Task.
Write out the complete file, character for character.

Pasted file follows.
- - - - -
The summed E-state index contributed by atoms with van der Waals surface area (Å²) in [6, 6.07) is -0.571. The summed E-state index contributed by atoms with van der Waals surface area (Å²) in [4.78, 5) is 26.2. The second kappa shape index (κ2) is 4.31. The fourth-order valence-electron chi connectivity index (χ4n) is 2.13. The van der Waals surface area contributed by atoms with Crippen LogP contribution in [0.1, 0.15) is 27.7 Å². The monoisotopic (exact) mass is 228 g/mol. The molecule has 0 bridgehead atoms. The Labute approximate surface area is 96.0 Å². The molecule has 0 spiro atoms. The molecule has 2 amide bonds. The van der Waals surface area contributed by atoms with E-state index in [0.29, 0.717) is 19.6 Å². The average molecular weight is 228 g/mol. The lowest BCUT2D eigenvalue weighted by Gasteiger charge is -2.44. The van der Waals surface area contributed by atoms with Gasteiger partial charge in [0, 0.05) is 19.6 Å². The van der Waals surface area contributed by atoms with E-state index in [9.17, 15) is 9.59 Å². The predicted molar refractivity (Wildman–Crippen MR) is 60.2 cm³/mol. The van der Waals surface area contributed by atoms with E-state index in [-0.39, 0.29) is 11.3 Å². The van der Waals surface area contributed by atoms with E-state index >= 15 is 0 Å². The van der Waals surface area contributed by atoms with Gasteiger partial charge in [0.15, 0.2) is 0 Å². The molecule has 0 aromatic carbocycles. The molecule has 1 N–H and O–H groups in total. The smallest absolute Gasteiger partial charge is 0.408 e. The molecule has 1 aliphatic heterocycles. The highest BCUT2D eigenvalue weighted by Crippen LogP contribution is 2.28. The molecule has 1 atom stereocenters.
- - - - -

The summed E-state index contributed by atoms with van der Waals surface area (Å²) in [6, 6.07) is -0.571. The summed E-state index contributed by atoms with van der Waals surface area (Å²) in [4.78, 5) is 26.2. The second kappa shape index (κ2) is 4.31. The fourth-order valence-electron chi connectivity index (χ4n) is 2.13. The van der Waals surface area contributed by atoms with Crippen LogP contribution in [0.1, 0.15) is 27.7 Å². The monoisotopic (exact) mass is 228 g/mol. The molecule has 0 bridgehead atoms. The Labute approximate surface area is 96.0 Å². The molecule has 0 spiro atoms. The molecule has 2 amide bonds. The van der Waals surface area contributed by atoms with E-state index in [0.29, 0.717) is 19.6 Å². The average molecular weight is 228 g/mol. The lowest BCUT2D eigenvalue weighted by Gasteiger charge is -2.44. The van der Waals surface area contributed by atoms with Gasteiger partial charge in [0, 0.05) is 19.6 Å². The van der Waals surface area contributed by atoms with E-state index in [9.17, 15) is 9.59 Å². The predicted molar refractivity (Wildman–Crippen MR) is 60.2 cm³/mol. The van der Waals surface area contributed by atoms with E-state index in [-0.39, 0.29) is 11.3 Å². The van der Waals surface area contributed by atoms with E-state index >= 15 is 0 Å². The van der Waals surface area contributed by atoms with Gasteiger partial charge in [0.15, 0.2) is 0 Å². The molecule has 0 aromatic carbocycles. The molecule has 1 N–H and O–H groups in total. The smallest absolute Gasteiger partial charge is 0.408 e. The molecule has 1 aliphatic heterocycles. The highest BCUT2D eigenvalue weighted by Crippen LogP contribution is 2.28. The molecule has 1 atom stereocenters.